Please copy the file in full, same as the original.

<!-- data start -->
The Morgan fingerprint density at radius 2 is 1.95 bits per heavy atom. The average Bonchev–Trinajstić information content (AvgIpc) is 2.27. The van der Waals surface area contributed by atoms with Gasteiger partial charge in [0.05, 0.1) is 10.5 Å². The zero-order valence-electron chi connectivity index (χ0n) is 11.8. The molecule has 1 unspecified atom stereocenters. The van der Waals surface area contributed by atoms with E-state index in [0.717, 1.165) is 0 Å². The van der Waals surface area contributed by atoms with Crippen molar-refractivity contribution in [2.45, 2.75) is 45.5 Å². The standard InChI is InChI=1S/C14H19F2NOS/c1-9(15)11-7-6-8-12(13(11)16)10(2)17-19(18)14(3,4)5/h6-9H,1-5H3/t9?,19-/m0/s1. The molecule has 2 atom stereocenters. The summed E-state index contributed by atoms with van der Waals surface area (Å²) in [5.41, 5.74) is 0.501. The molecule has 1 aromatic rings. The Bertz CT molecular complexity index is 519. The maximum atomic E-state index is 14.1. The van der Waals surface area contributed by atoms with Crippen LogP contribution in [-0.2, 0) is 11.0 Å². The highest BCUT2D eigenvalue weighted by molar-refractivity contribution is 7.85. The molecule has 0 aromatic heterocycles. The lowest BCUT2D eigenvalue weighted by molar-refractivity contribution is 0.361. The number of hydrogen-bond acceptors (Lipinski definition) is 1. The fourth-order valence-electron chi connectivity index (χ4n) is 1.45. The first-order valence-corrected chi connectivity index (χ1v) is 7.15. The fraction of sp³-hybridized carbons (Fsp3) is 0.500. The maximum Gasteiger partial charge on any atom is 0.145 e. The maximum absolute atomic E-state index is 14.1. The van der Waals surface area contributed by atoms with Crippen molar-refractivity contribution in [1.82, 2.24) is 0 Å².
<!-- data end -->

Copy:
The Morgan fingerprint density at radius 2 is 1.95 bits per heavy atom. The average Bonchev–Trinajstić information content (AvgIpc) is 2.27. The van der Waals surface area contributed by atoms with Gasteiger partial charge in [0.05, 0.1) is 10.5 Å². The zero-order valence-electron chi connectivity index (χ0n) is 11.8. The molecule has 1 unspecified atom stereocenters. The van der Waals surface area contributed by atoms with E-state index in [0.717, 1.165) is 0 Å². The van der Waals surface area contributed by atoms with Crippen molar-refractivity contribution in [2.45, 2.75) is 45.5 Å². The standard InChI is InChI=1S/C14H19F2NOS/c1-9(15)11-7-6-8-12(13(11)16)10(2)17-19(18)14(3,4)5/h6-9H,1-5H3/t9?,19-/m0/s1. The molecule has 2 atom stereocenters. The summed E-state index contributed by atoms with van der Waals surface area (Å²) in [5.41, 5.74) is 0.501. The molecule has 1 aromatic rings. The Bertz CT molecular complexity index is 519. The maximum atomic E-state index is 14.1. The van der Waals surface area contributed by atoms with Crippen LogP contribution in [-0.2, 0) is 11.0 Å². The highest BCUT2D eigenvalue weighted by molar-refractivity contribution is 7.85. The molecule has 0 aromatic heterocycles. The lowest BCUT2D eigenvalue weighted by molar-refractivity contribution is 0.361. The number of hydrogen-bond acceptors (Lipinski definition) is 1. The fourth-order valence-electron chi connectivity index (χ4n) is 1.45. The first-order valence-corrected chi connectivity index (χ1v) is 7.15. The fraction of sp³-hybridized carbons (Fsp3) is 0.500. The maximum Gasteiger partial charge on any atom is 0.145 e. The maximum absolute atomic E-state index is 14.1. The van der Waals surface area contributed by atoms with Crippen molar-refractivity contribution in [1.82, 2.24) is 0 Å².